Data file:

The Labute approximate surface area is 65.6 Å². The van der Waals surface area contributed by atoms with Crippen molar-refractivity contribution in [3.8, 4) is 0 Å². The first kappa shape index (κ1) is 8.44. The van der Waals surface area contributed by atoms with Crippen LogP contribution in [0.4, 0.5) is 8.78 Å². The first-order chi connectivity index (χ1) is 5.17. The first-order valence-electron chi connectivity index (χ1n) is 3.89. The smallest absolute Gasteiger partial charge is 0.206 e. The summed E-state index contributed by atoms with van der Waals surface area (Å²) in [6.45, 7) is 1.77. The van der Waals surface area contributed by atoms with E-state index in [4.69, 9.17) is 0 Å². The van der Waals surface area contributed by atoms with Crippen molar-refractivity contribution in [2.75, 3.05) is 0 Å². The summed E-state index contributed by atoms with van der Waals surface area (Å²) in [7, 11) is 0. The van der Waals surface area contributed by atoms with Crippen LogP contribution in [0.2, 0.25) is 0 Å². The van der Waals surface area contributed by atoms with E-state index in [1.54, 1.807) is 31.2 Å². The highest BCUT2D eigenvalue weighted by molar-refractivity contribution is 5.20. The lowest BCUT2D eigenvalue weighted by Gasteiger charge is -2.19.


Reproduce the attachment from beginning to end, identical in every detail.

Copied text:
The Labute approximate surface area is 65.6 Å². The van der Waals surface area contributed by atoms with Crippen molar-refractivity contribution in [3.8, 4) is 0 Å². The first kappa shape index (κ1) is 8.44. The van der Waals surface area contributed by atoms with Crippen LogP contribution in [0.4, 0.5) is 8.78 Å². The first-order chi connectivity index (χ1) is 5.17. The first-order valence-electron chi connectivity index (χ1n) is 3.89. The smallest absolute Gasteiger partial charge is 0.206 e. The summed E-state index contributed by atoms with van der Waals surface area (Å²) in [6.45, 7) is 1.77. The van der Waals surface area contributed by atoms with E-state index in [4.69, 9.17) is 0 Å². The van der Waals surface area contributed by atoms with Crippen molar-refractivity contribution in [2.75, 3.05) is 0 Å². The summed E-state index contributed by atoms with van der Waals surface area (Å²) in [7, 11) is 0. The van der Waals surface area contributed by atoms with Crippen LogP contribution in [0.2, 0.25) is 0 Å². The van der Waals surface area contributed by atoms with E-state index in [1.54, 1.807) is 31.2 Å². The highest BCUT2D eigenvalue weighted by molar-refractivity contribution is 5.20. The lowest BCUT2D eigenvalue weighted by Gasteiger charge is -2.19.